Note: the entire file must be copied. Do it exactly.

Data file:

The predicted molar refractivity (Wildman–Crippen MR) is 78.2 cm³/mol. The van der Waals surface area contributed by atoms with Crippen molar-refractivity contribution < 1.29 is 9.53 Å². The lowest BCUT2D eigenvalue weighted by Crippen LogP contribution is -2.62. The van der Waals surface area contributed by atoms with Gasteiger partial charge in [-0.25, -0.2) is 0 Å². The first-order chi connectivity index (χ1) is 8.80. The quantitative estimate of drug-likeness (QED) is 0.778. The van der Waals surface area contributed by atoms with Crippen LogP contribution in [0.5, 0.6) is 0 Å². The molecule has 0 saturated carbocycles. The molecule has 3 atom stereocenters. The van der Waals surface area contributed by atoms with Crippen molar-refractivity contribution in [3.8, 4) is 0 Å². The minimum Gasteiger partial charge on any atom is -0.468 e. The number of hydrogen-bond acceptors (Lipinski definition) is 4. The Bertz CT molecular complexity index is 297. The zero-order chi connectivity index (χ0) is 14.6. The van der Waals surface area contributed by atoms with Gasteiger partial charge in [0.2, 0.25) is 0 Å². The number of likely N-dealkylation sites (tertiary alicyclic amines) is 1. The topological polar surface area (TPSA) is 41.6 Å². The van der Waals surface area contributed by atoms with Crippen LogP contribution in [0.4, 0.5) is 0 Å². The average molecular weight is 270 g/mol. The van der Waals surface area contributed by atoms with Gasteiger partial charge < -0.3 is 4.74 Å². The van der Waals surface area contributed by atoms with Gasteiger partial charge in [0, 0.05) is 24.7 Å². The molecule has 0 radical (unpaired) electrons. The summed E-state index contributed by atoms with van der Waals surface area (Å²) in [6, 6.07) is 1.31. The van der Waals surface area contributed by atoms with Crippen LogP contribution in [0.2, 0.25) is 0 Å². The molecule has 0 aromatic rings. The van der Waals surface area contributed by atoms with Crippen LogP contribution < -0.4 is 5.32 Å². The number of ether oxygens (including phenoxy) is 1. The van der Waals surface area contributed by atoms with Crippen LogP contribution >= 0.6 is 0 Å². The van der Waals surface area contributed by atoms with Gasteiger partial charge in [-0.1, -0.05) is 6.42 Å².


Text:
The predicted molar refractivity (Wildman–Crippen MR) is 78.2 cm³/mol. The van der Waals surface area contributed by atoms with Crippen molar-refractivity contribution < 1.29 is 9.53 Å². The lowest BCUT2D eigenvalue weighted by Crippen LogP contribution is -2.62. The van der Waals surface area contributed by atoms with Gasteiger partial charge in [-0.25, -0.2) is 0 Å². The first-order chi connectivity index (χ1) is 8.80. The quantitative estimate of drug-likeness (QED) is 0.778. The van der Waals surface area contributed by atoms with Crippen LogP contribution in [0.5, 0.6) is 0 Å². The molecule has 0 saturated carbocycles. The molecule has 3 atom stereocenters. The van der Waals surface area contributed by atoms with Crippen molar-refractivity contribution in [3.8, 4) is 0 Å². The minimum Gasteiger partial charge on any atom is -0.468 e. The number of hydrogen-bond acceptors (Lipinski definition) is 4. The Bertz CT molecular complexity index is 297. The zero-order chi connectivity index (χ0) is 14.6. The van der Waals surface area contributed by atoms with Gasteiger partial charge in [0.2, 0.25) is 0 Å². The number of likely N-dealkylation sites (tertiary alicyclic amines) is 1. The topological polar surface area (TPSA) is 41.6 Å². The van der Waals surface area contributed by atoms with Crippen LogP contribution in [0.4, 0.5) is 0 Å². The average molecular weight is 270 g/mol. The van der Waals surface area contributed by atoms with Gasteiger partial charge < -0.3 is 4.74 Å². The van der Waals surface area contributed by atoms with Gasteiger partial charge in [0, 0.05) is 24.7 Å². The molecule has 0 radical (unpaired) electrons. The summed E-state index contributed by atoms with van der Waals surface area (Å²) in [6, 6.07) is 1.31. The van der Waals surface area contributed by atoms with Crippen LogP contribution in [0.2, 0.25) is 0 Å². The molecule has 0 aromatic rings. The van der Waals surface area contributed by atoms with Crippen LogP contribution < -0.4 is 5.32 Å². The number of ether oxygens (including phenoxy) is 1. The van der Waals surface area contributed by atoms with Crippen LogP contribution >= 0.6 is 0 Å². The van der Waals surface area contributed by atoms with Gasteiger partial charge in [-0.1, -0.05) is 6.42 Å².